The Twietmeyer’s are featured in the December 6th issue of People Magazine, which is in stores now.  People magazine dedicated 5 pages to tell their amazing story.  I was so excited to read it and loved the article.  The sweetest part for me was when their daughter with HIV was quoted as saying, “I tell people not to be afraid, they won’t get HIV by hugging me.  Children are dying because people aren’t helping.  They need families like mine.”

If that was not exciting enough, Project HOPEFUL has just reworked their website and launched new programs.  If you have not visited their website recently, please check it out.

They have a World AIDS Day campaign to fight against the stigma of HIV.  From PH website, “The Truth Pandemic Campaign was created to help combat social stigma through ongoing educational initiatives.”  Read about it and watch their 3 min. video and then pass it on to 5 friends so they can learn the facts too.  What better day to educate than tomorrow on World AIDS Day!   Lance and I wrote a small post that was posted on Project HOPEFUL’s blog today.  It was about our own disclosure dilemma.    Please spread the truth! 

Lastly, Carolyn Twietmeyer and her family will be featured tomorrow night on the CBS Evening News in honor of World AIDS Day.   We should all tune in to watch!

National Adoption Day

20 Nov

November is Adoption Awareness Month.  Sunday, November 7th was Orphan Sunday when churches focus on the orphan care and bring light to the need for adoption and foster care.  Our church participated in Orphan Sunday and took up a coin offering, “Change for Orphans” that we are sending to Show Hope. 

Today is National Adoption Day.  This is from the National Adoption Day website…

“National Adoption Day is a national day of celebration of adoptive families and an opportunity for courts to open their doors and finalize the adoptions of children from foster care. Since 2000, more than 30,000 children have had their adoptions finalized on National Adoption Day. This year on November 20, families, adoption advocates, policymakers, judges and volunteers will come together and celebrate adoption in communities large and small all across the nation.”

The website had a twitter update that said they expect 4,500 foster care child to be adopted today.  How exciting!

I recently have been approached by three different people who were adopted themselves.  They asked me if I adopted my children, and then went on to share about their positive adoption stories with me.  One of the women (my Sonic car hop) told me that she had been in the system for years and did not know what would have happen to her if she had not been adopted.  She shared her joy that my children now had a family. 

We don’t know how the Lord will lead us in the future.  We still hope to adopt again in the future.  God continues to open our hearts to what would be right for our family.  We feel like our next adoption will be an older child.  On our trip to Ethiopia, we meet many older girls and boys waiting for a family so we somewhat feel we may go back to Ethiopia or Russia.  But we also think about the child living in foster care who are waiting to be adopted.   The need is great here and abroad. Children need to be raised up in families whether they are young or old, U.S. citizens or not, and HIV positive or HIV negative.   They all equally need a home.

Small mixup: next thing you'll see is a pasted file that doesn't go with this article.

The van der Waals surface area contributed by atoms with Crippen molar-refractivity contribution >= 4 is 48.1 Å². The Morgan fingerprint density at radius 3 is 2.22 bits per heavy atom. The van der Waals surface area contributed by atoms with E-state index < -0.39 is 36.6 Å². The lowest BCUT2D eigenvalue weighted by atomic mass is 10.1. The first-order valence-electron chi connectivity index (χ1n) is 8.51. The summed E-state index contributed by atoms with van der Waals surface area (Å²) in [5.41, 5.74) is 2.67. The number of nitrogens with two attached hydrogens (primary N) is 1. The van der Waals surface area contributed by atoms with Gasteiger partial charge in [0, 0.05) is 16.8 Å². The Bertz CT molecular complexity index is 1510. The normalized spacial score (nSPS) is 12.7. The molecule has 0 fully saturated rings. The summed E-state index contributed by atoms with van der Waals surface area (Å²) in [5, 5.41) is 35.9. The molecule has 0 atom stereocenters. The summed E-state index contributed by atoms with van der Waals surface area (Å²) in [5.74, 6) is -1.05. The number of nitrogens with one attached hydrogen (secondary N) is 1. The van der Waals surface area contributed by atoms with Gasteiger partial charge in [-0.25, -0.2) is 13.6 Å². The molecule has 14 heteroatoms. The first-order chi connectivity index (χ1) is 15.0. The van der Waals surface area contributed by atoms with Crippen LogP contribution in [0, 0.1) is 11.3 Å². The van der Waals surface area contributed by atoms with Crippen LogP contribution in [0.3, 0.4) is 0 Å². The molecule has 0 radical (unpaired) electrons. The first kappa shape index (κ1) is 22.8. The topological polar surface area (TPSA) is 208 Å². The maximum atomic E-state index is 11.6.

Happy National Adoption Day!

Turning 3 and Home Therapy

13 Nov

Our sweet little one has turned three.    At age three, children in our state’s early intervention program transition from at home therapies to school programs.  When we started therapy many months ago, I knew by three we would not be ready to  not put our daughter in a school program, and so I asked the therapists  to please train me to be prepared to take over therapy.   They were happy to educate me.  Their program is designed to train the parents and yet they said most parents just want them to come in and do therapy with their child.

We are not chosing the school system (for now) for several reasons.  For one thing we are a homeschooling family, and I think dropping one child off at our local school would be difficult and confusing for our other children.  Secondly, our daughter continues to work through some sensory issues and sometimes experiences  anxiety away from home and her routine.  Thirdly, I really believe parents can make the biggest impact by integrating the therapy techniques into everyday life.   Fourthly, we have issues with disclosing about her HIV to our local school system.  I know we would not have to disclose, but still struggle with when to tell.

So, I bought two books to help me as I continue to help our daughter improve with “at home” therapy.  One book is It Takes Two to Talk, A Practical Guide for Parents of Children with Language Delays by Jan Pepper and Elaine Weitzman.  This book was recommended by my speak pathologist, and I have really like it.   But it was very expensive.  It sells on Amazon but I bought it a little cheaper off of Ebay. 

The other book I bought was The Out-of-Sync Child Has Fun, Activities for Kids with Sensory Processing Disorder by Carol Stock Kranowitz, M.A.  I check out this book first from the library along with The Out-of-Sync Child and Sensational Kids.    These other sensory books were very detailed about sensory issues and were just too technical for me.  However, I thought the Out-of-Sync Child Has Fun, was full of great activities and helpful basic summaries of various sensory problems.  My other children have enjoyed the activities too.